Culture Spotlight Featuring Michael Day
Mike Day, raised in Little Rock, Arkansas ,uses his upbringing as motivation to embody Black cinema. Day discovered his passion for film while focusing on Broadcast Journalism and African American studies at the University of Arkansas. Day founded DAYVISION in 2015 and has since created short films, commercials for small businesses, multiple YouTubeseries, and music videos. Day looks to create a platform for Black actors and filmmakers in the state of Arkansas, allowing future generations to dream outside of the environment while learning the history of African Americans in film.
Tell us about your experience at the Hip Hop Film Festival? I had an awesome experience at the Hip Hop Film Festival. I started virtually, being able to watch movies that were for Black people, by Black people. Seeing perspectives from other artists really challenged me as a filmmaker and motivated me to continue. When I arrived in person, people showed so much love. Being from Arkansas, there aren't many Black filmmakers so to see us all in one room was amazing. I look forward to next year.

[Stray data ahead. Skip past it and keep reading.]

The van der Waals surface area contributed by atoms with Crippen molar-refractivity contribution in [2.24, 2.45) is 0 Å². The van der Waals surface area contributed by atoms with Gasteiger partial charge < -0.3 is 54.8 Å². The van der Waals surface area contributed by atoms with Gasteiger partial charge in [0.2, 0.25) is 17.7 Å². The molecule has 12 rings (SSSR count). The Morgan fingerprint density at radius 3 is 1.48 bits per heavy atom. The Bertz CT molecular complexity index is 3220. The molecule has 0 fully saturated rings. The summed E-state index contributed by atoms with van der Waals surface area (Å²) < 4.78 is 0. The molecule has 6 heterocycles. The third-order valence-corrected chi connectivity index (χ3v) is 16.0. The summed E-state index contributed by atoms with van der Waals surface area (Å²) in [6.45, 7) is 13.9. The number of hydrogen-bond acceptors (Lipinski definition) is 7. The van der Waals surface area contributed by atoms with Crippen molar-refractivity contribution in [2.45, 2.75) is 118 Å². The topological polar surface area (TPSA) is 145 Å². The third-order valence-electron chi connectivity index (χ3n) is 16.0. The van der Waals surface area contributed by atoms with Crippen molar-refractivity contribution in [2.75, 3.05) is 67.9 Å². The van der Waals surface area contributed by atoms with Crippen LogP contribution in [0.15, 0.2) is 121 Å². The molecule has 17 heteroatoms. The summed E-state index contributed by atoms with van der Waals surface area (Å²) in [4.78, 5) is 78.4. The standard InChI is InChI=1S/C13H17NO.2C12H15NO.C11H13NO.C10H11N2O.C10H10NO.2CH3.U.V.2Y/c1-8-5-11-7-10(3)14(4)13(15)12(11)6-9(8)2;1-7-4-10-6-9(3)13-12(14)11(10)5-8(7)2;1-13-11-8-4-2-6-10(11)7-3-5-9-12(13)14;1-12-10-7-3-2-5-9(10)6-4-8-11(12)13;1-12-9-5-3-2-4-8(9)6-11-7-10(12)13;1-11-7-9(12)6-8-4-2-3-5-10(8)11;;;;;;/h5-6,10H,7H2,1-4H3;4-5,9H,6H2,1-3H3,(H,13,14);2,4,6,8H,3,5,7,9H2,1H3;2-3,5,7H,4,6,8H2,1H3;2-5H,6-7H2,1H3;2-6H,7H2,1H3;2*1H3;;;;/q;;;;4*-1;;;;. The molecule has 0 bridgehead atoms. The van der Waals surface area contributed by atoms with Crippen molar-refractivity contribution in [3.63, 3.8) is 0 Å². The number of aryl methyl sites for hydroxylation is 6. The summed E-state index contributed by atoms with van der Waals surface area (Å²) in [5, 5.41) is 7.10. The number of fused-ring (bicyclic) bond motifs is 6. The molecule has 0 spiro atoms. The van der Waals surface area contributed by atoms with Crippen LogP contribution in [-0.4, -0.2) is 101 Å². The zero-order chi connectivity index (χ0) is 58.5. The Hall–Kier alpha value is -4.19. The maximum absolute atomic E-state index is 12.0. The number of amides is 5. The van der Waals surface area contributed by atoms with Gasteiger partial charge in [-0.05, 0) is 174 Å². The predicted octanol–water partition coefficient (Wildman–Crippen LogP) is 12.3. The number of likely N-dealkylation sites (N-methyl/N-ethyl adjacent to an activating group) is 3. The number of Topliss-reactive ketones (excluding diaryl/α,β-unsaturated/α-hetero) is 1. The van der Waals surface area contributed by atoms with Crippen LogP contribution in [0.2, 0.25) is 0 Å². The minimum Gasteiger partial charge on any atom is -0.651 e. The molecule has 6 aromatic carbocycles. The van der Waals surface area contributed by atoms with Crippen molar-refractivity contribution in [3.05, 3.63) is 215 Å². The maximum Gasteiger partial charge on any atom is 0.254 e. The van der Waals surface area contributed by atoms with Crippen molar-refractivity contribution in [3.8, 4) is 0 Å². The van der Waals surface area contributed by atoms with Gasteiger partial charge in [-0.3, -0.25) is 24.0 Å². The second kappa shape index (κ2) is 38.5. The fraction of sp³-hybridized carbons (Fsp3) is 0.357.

Why are stories from the culture important?Stories from the culture are extremely important. Stories from the culture, by the culture, are even more important and I think the Hip Hop Film Festival does an excellent job on making sure that happens. Oftentimes, there is a narrative created by people who aren't a part of this culture and it's up to us to ensure that our story is told our way.
What projects are you working on now?Currently, I am finishing up a web series titled, DAYVISION Films Presents: The Sextons. The series focuses on a married couple, looking to find the spark in their marriage after changes in their career field and adding one to the family. The purpose of the film is to address parental depression in men. I chose to create this series in hope men discuss their depression after becoming a father.
Why do you think the Harlem Film House and Hip Hop Film Festival are important?
I believe the Harlem Film House and Hip Hop Film Festival are important because they do what very few film festivals can do, and that's bring the culture together. Harlem is considered the Black capital in America to some and after attending in-person, I know why. Embracing the culture motivates Black filmmakers to continue thriving in a field as we continue to make room for the future. I thank the Harlem Film House and Hip Hop Film Festival for their platform.